San Carlos, California’s Caltrain received its third and fourth electric trainsets at the Centralized Equipment and Maintenance Facility (CEMOF) in San Jose. The trains will go into service in 2024, and until then, will be tested to ensure they and the infrastructure they will rely upon are in good working order.
The new high-performance trains, known as Electrical Multiple Units (EMUs), will offer a better service to Caltrain riders. Each trainset will have seven cars, as opposed to the current five or six. EMUs also accelerate and decelerate faster than diesel trains, which must be pulled by a locomotive. These electric motors also generate much less noise than their diesel equivalent, making the trip more enjoyable both for riders and residents that live near Caltrain tracks. The EMUs also offer enhanced amenities, including new digital onboard displays, power outlets at each forward-facing seat, a new seat color palette selected by the public, energy-efficient lighting, coat hooks, security cameras, and expanded storage under the cantilevered seats.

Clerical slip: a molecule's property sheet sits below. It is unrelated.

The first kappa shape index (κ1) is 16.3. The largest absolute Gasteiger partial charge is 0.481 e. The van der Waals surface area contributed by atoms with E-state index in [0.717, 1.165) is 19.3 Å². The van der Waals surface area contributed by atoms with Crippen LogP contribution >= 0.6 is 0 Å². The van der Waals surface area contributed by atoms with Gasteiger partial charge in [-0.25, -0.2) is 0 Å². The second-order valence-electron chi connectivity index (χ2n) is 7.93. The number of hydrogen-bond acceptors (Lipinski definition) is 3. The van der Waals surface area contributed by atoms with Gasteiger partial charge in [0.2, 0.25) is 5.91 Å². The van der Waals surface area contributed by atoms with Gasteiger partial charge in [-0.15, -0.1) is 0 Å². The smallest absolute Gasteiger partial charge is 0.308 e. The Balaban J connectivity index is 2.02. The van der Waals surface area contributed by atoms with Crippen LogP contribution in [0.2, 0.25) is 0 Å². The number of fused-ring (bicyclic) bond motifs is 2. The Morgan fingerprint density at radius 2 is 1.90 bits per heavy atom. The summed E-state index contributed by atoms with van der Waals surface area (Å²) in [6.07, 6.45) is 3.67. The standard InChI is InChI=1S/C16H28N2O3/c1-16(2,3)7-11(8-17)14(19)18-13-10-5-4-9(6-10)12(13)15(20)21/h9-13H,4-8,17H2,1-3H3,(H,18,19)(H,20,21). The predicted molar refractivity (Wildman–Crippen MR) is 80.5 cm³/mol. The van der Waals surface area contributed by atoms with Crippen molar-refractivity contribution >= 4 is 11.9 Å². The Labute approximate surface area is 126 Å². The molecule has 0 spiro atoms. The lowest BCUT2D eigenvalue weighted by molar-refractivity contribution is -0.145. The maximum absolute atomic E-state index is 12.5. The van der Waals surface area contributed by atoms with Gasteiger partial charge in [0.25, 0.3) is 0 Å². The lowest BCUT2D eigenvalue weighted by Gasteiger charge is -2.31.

The EMUs were built by Stadler US at their facility in Salt Lake City, Utah. After the EMUs were assembled, they were sent to a test facility in Pueblo, Colo., where they were tested at high speeds as required by the Federal Railroad Administration.
Those interested in seeing more of the EMUs can take a virtual tour, which Caltrain launched in October 2020.
The Caltrain Electrification project will electrify the corridor from the San Francisco Station at 4th and King Streets to approximately the Tamien Station in San Jose, replacing diesel-hauled trains with electric trains. Electrification will improve Caltrain’s system performance, enable more frequent and/or faster train service, and minimize long-term environmental impact by reducing noise, improving regional air quality and decreasing greenhouse gas emissions.